Related link: http://www.pcmag.com/article2/0,1759,1775953,00.asp
Let me get the hard part out of the way. I am a lifelong Mac user. As long as there has been a Mac, I have been using one. Well, except for the time in college where I experimented with a mainframe, but, well, that was college, and we all know what college is like. I have been a Mac advocate since just about Day One.
What our dear friend at PC Mag has to say, however, is that people who support the Mac platform, and recommend it to friends and family, do so out of blind faith. However, our dear friend could not be more wrong. It’s not that the majority of people who have market-leader products have them because everyone else does, it’s because they want the product. If you buy a nice Merlot from Sterling Vineyards and have it with dinner and enjoy it, you might tell a wine loving friend about it. If you get a new cellphone and it works out well for you, you might tell a friend about it.
Product Evangelism is nothing new. It’s been happening since man was rubbing two sticks together for fire. “Hey Ug, you might want to try birch sticks, the bark is way more flammable than the poplar you’re using.” This is nothing new, yet, somehow, to someone like our dear friend, you might think that Mac users had invented it.
One thing that Apple products do is make people talk about them. The iPod made people talk about music players, about digital music rights, about portability and design. The iMac, when it was first created, made people rethink, and then ditch, the floppy disk. The iMac when it was revised into the lampshade model, made people rethink, and then ditch, the CRT. Now we have the ubiquitous iBooks and PowerBooks, and heaven help us, the white earbuds that can be seen just about everywhere from metropolitan mass transit to small town sidewalk.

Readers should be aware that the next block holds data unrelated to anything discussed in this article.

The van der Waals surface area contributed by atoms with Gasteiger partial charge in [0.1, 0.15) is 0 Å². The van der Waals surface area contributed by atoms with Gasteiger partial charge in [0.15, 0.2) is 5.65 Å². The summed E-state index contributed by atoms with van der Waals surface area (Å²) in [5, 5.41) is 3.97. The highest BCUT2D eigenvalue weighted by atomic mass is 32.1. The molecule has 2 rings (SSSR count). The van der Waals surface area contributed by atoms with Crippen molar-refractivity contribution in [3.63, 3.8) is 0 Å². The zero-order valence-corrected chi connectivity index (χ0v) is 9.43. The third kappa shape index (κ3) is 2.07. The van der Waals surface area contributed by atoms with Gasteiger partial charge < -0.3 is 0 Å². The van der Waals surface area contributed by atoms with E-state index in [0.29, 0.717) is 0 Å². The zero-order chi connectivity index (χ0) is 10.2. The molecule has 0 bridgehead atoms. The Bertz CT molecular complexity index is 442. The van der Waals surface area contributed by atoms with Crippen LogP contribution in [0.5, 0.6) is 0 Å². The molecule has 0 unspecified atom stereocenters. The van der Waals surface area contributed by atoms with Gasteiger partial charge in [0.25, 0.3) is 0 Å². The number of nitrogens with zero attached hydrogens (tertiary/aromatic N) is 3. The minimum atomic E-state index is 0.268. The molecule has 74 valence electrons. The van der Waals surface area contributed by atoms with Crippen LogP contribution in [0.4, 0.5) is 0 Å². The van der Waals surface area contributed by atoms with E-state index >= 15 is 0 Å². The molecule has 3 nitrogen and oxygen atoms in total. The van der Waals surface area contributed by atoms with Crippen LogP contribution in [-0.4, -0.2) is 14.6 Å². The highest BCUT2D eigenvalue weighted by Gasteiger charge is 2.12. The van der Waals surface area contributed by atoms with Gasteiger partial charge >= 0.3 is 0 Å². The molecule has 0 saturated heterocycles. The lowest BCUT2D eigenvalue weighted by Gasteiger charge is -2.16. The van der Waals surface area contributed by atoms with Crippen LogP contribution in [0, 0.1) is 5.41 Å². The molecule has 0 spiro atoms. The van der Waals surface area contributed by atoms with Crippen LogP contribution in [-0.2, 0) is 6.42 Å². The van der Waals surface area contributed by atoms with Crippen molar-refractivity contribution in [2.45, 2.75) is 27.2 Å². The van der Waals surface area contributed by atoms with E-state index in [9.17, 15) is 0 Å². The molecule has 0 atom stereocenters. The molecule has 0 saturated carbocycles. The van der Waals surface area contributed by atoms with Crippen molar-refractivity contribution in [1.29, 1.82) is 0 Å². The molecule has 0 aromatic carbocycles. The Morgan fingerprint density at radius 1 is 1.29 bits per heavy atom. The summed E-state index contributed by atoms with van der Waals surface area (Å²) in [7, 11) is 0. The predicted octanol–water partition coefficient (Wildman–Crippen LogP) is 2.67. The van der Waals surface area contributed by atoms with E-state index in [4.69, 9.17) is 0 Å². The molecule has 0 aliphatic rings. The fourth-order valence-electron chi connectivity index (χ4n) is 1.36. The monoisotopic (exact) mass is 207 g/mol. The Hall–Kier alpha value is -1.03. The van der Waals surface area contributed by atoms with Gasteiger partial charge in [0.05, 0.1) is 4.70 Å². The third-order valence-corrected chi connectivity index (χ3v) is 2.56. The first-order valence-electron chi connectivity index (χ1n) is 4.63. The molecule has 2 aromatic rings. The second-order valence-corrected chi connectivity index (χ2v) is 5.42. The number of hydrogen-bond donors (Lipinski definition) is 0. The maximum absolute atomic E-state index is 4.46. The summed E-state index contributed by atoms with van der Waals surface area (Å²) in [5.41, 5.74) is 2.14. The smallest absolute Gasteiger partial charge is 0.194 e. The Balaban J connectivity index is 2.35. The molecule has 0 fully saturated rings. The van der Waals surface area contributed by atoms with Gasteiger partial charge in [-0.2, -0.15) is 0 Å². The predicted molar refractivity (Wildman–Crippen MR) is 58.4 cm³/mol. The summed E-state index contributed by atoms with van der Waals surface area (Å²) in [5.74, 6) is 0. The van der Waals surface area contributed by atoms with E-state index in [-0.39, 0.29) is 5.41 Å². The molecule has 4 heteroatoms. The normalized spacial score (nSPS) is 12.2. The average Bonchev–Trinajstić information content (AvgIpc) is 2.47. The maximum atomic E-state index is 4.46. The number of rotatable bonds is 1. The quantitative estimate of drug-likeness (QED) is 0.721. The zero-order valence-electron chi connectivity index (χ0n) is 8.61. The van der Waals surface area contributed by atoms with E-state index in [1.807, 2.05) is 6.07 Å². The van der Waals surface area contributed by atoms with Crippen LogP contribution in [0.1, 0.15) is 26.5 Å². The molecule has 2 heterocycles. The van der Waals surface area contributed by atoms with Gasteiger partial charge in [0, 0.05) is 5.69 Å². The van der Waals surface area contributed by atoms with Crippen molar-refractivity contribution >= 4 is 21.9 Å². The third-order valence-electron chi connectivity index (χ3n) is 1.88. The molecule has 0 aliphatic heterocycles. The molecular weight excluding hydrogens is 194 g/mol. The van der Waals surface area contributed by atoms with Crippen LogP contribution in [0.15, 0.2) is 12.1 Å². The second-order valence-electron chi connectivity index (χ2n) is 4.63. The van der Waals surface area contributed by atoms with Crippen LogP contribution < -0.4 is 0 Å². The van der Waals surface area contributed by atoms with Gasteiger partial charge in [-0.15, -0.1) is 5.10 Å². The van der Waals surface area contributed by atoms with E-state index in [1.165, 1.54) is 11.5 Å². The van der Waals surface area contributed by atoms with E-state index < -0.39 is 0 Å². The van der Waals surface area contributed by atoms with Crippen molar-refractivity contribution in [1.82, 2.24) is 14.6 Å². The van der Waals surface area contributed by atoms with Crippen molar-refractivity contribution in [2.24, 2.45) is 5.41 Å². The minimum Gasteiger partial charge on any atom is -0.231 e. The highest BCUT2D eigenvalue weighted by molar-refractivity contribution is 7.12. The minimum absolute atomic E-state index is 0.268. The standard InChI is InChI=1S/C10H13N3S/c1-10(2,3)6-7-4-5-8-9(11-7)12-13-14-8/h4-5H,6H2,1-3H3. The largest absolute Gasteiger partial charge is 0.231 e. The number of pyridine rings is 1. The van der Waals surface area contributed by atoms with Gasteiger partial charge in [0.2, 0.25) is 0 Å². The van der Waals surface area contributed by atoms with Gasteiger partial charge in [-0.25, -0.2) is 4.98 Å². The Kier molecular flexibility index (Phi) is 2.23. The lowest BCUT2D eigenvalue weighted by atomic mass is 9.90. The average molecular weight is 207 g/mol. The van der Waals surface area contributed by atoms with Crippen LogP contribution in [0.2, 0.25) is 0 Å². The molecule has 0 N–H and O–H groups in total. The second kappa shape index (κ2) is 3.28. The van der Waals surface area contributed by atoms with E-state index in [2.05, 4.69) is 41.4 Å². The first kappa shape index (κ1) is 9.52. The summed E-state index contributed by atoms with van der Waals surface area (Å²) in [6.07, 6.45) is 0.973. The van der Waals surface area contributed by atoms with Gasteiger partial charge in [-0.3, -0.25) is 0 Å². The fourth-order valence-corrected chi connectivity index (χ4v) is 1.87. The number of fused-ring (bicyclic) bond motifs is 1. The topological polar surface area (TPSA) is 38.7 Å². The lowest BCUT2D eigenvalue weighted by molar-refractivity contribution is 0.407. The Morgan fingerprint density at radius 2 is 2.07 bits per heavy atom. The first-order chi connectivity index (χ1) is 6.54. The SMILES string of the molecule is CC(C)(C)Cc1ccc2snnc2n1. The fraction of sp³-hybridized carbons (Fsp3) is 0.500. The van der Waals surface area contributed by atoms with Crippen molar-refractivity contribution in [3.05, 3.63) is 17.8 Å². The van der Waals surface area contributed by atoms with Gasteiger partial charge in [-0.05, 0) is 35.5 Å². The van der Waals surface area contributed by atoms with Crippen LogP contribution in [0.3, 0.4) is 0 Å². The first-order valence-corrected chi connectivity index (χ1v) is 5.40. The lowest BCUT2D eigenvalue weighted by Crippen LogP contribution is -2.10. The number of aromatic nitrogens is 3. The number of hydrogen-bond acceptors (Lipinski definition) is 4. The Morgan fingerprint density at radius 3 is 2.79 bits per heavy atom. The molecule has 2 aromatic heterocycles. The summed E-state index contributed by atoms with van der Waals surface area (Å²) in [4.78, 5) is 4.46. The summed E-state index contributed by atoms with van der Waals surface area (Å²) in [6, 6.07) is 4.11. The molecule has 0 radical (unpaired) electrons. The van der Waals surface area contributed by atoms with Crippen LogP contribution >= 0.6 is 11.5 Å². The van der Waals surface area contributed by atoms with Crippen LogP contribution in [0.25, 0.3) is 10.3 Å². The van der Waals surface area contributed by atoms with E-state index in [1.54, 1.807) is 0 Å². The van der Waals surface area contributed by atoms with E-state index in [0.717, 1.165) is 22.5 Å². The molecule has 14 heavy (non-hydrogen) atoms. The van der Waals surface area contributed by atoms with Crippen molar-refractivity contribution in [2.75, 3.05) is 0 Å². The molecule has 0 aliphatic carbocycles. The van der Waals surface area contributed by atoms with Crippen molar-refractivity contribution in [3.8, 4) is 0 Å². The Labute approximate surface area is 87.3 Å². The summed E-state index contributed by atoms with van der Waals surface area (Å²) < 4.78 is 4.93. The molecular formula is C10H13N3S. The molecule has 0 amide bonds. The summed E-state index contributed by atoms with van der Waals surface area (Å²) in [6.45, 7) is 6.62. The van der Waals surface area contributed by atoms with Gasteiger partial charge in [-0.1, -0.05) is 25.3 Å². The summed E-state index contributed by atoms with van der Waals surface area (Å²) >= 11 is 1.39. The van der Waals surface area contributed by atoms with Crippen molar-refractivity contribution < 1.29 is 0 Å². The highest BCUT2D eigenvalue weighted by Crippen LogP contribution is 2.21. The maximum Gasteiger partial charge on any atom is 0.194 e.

It’s not about conformity; It’s about having the best available solution. And Apple seems to provide that better than most other companies that I can think of. Volkswagen owners may wax rhapsodic, and Leica users may say “not bloody likely,” when you ask them to part with their M3s, but more Mac users than not say “From my cold dead hands,” when you ask them to switch platforms.
Why? Why is that? What makes the Mac so great? It’s not that so many people have them, it’s not that they sparkle and shine in the light, it’s not that they spontaneously provide enlightenment, so what is it that makes Macs so cool? It’s in the design. Go and pick up a Revolution in the Valley, or saunter on over to folklore.org and read the incredible stories of how the original Macintosh was crafted. Much care and thought went into building that machine. These brilliant engineers built a computer they would want to use. And with the exception of a few models since the original, it has stayed that way at Apple. Building machines to exceedingly high design standards, full of features that individuals will find useful, will create for you a market of customers and users that will sing your praises. And that’s exactly what Apple has done. It should be no surprise that people might wish to share their success stories with their friends. Computers are no different than wine, automobiles, or other electronics in this regard.
Don’t mock what you don’t understand, Mr. Dvorak.
Apple fan? PC fan? What do I have right or wrong?